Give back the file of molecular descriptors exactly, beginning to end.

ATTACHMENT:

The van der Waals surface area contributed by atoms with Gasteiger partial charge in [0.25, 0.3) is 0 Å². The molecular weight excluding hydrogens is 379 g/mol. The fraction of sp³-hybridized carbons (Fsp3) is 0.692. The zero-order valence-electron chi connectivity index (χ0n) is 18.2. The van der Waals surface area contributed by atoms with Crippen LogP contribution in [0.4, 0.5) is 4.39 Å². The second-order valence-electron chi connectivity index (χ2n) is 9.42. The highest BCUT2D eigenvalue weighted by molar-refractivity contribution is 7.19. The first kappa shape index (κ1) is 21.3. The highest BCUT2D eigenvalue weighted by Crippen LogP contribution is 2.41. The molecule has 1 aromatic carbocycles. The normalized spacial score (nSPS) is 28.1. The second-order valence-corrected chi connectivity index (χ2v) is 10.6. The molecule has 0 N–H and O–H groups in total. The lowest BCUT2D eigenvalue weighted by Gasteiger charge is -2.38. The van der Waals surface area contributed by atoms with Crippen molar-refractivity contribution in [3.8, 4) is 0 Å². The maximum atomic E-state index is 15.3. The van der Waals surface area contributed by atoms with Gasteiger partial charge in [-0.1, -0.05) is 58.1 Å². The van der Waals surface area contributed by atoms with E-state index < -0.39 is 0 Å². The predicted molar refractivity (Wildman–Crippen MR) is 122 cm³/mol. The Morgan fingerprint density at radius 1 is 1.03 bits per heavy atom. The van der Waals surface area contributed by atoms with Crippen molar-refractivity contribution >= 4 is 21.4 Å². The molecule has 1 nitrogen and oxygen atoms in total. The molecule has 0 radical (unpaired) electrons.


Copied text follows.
The van der Waals surface area contributed by atoms with Gasteiger partial charge in [0.25, 0.3) is 0 Å². The molecular weight excluding hydrogens is 379 g/mol. The fraction of sp³-hybridized carbons (Fsp3) is 0.692. The zero-order valence-electron chi connectivity index (χ0n) is 18.2. The van der Waals surface area contributed by atoms with Crippen LogP contribution in [0.4, 0.5) is 4.39 Å². The second-order valence-electron chi connectivity index (χ2n) is 9.42. The highest BCUT2D eigenvalue weighted by molar-refractivity contribution is 7.19. The first kappa shape index (κ1) is 21.3. The highest BCUT2D eigenvalue weighted by Crippen LogP contribution is 2.41. The molecule has 1 aromatic carbocycles. The normalized spacial score (nSPS) is 28.1. The second-order valence-corrected chi connectivity index (χ2v) is 10.6. The molecule has 0 N–H and O–H groups in total. The lowest BCUT2D eigenvalue weighted by Gasteiger charge is -2.38. The van der Waals surface area contributed by atoms with Crippen molar-refractivity contribution in [3.8, 4) is 0 Å². The maximum atomic E-state index is 15.3. The van der Waals surface area contributed by atoms with Gasteiger partial charge in [-0.1, -0.05) is 58.1 Å². The van der Waals surface area contributed by atoms with E-state index < -0.39 is 0 Å². The predicted molar refractivity (Wildman–Crippen MR) is 122 cm³/mol. The Morgan fingerprint density at radius 1 is 1.03 bits per heavy atom. The van der Waals surface area contributed by atoms with Crippen molar-refractivity contribution >= 4 is 21.4 Å². The molecule has 1 nitrogen and oxygen atoms in total. The molecule has 0 radical (unpaired) electrons.